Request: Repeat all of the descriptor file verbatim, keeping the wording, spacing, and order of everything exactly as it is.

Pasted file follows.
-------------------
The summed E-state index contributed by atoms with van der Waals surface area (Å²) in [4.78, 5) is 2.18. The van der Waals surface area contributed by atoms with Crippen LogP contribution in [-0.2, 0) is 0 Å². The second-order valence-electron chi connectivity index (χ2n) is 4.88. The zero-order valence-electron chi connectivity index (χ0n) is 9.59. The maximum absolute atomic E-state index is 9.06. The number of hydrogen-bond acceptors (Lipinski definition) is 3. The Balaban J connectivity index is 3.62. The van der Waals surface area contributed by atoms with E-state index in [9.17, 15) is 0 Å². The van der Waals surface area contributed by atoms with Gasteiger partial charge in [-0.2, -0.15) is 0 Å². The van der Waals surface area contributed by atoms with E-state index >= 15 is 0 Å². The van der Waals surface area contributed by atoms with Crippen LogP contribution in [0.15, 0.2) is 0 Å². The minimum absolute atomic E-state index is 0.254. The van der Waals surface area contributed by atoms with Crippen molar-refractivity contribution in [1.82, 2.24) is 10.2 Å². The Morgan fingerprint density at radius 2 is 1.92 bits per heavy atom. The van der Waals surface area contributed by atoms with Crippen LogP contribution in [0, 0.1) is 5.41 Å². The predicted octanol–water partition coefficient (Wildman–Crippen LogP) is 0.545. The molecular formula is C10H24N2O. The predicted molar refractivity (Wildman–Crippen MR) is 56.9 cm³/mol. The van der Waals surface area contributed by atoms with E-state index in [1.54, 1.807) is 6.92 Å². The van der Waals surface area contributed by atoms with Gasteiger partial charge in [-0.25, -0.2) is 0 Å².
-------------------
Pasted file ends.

The summed E-state index contributed by atoms with van der Waals surface area (Å²) in [4.78, 5) is 2.18. The van der Waals surface area contributed by atoms with Crippen LogP contribution in [-0.2, 0) is 0 Å². The second-order valence-electron chi connectivity index (χ2n) is 4.88. The zero-order valence-electron chi connectivity index (χ0n) is 9.59. The maximum absolute atomic E-state index is 9.06. The number of hydrogen-bond acceptors (Lipinski definition) is 3. The Balaban J connectivity index is 3.62. The van der Waals surface area contributed by atoms with E-state index in [9.17, 15) is 0 Å². The van der Waals surface area contributed by atoms with Gasteiger partial charge in [-0.2, -0.15) is 0 Å². The van der Waals surface area contributed by atoms with E-state index >= 15 is 0 Å². The van der Waals surface area contributed by atoms with Crippen LogP contribution in [0.15, 0.2) is 0 Å². The minimum absolute atomic E-state index is 0.254. The van der Waals surface area contributed by atoms with Crippen molar-refractivity contribution in [1.82, 2.24) is 10.2 Å². The Morgan fingerprint density at radius 2 is 1.92 bits per heavy atom. The van der Waals surface area contributed by atoms with Crippen LogP contribution in [0, 0.1) is 5.41 Å². The predicted octanol–water partition coefficient (Wildman–Crippen LogP) is 0.545. The molecular formula is C10H24N2O. The predicted molar refractivity (Wildman–Crippen MR) is 56.9 cm³/mol. The van der Waals surface area contributed by atoms with E-state index in [1.54, 1.807) is 6.92 Å². The van der Waals surface area contributed by atoms with Gasteiger partial charge in [-0.25, -0.2) is 0 Å².